“A Republic, If You Can Keep It”: A National Affairs Forum
About this event
On the last day of the Constitutional Convention in September, 1787, Benjamin Franklin was asked whether we had a republic or a monarchy. He replied, “A republic, if you can keep it.”
Today, America confronts a crisis in which we must fight to remain a democratic republic or risk degenerating into authoritarianism and fascism. Whereas, once we had a two-party system, today we have Americans who believe in democracy forced to defend our form of government against a well-armed and well-funded minority of Americans who don’t. The current Republican Party, which has become the party of a man without conscience supported by his violent right-wing base, has openly demonstrated that it does not believe in democracy or the core ideals on which this nation was founded. Many Americans are increasingly coming to recognize, as conservative judge J. Michael Luttig testified before the January 6 Committee, that Trump and his allies present a “clear and present danger” to American democracy.
This leaves the Democratic Party and its base – and the Independents and bewildered suburban Republicans who will join us if we speak to them in language with which they resonate, such as the language of freedom – as the guardians of America’s political system. The reality is that if we don’t fight, keep fighting, and bring our potential allies with us, the forces that want to dismantle democracy will continue to win – state by state, bill by bill, court ruling by court ruling. As Thomas Paine wrote in words that could have been written yesterday, “Tyranny, like hell, is not easily conquered…” The Forum speakers will discuss these threats and the fight ahead.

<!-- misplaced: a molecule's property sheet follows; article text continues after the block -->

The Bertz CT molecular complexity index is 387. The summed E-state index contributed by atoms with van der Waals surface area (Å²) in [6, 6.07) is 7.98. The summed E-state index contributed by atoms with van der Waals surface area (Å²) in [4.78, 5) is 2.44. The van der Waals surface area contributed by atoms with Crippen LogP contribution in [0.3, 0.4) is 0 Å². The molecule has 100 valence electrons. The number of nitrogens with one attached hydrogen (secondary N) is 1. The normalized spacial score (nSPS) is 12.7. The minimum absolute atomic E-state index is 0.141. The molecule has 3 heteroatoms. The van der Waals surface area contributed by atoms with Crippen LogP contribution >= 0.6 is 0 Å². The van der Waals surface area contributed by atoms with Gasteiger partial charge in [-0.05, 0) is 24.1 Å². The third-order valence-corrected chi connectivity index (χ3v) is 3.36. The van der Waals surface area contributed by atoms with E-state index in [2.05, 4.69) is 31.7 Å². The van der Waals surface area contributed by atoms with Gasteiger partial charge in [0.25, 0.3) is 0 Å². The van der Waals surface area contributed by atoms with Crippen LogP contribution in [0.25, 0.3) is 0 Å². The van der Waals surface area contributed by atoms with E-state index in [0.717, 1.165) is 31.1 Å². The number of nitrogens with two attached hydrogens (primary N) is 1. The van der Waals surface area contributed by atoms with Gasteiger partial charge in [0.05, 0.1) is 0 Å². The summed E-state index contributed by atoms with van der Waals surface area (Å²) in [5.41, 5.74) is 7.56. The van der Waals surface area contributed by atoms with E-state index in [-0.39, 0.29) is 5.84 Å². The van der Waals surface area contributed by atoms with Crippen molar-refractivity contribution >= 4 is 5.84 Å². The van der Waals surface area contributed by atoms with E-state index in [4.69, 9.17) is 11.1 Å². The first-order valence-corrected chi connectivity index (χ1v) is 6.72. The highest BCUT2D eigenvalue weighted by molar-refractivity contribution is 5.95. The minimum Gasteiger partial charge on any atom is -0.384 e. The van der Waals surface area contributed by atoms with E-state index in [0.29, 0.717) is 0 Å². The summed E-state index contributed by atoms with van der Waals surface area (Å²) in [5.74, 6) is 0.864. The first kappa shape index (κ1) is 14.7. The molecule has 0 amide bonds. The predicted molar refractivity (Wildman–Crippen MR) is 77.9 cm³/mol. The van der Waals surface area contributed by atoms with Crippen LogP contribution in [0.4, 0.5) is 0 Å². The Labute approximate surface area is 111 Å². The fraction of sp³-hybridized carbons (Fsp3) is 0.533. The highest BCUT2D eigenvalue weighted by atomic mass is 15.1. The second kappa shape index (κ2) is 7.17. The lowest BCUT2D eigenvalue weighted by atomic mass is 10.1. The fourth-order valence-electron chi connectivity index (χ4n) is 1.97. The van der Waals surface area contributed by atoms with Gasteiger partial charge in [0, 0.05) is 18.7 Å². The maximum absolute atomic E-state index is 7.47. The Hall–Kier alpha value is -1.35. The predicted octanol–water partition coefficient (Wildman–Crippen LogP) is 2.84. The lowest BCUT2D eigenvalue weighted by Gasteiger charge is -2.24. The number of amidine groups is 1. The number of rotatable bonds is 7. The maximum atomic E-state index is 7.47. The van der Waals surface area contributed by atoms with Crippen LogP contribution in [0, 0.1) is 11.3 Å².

Dr. Drew Westen (Professor of Psychology and Psychiatry at Emory University, political message consultant, author of The Political Brain: The Role of Emotion in Deciding the Fate of the Nation), will discuss the psychology and psychopathology of Trump and right-wing authoritarianism; the difficulty progressives have in responding to aggression, interpersonal threat, and bully dynamics; and how we can and must improve our messaging on issues such as abortion, race and “CRT,” and democracy itself if we want to retain the freedoms that once seemed so secure.
John Flannery II (attorney, federal and state prosecutor and special prosecutor), will outline, in view of the revelations and evidence revealed by the January 6 Committee, Attorney General Merrick Garland, and others, the current legal terrain and options for prosecution of former President Trump for his myriad possible illegal actions and those of his allies and supporters who endeavored to overturn the 2020 presidential election, and the implications for the rule of law and our democracy if those responsible are not prosecuted and held accountable.
David Pepper (attorney, election and voting rights law teacher, former Ohio Democratic Party Chair, author of Laboratories of Autocracy: A Wake-Up Call from Behind the Lines), will address how the front line in the attack on democracy and core rights is in our nation’s statehouses, and how if those who value democracy hope to sustain it, they must bring their battle to those statehouses, now and long-term.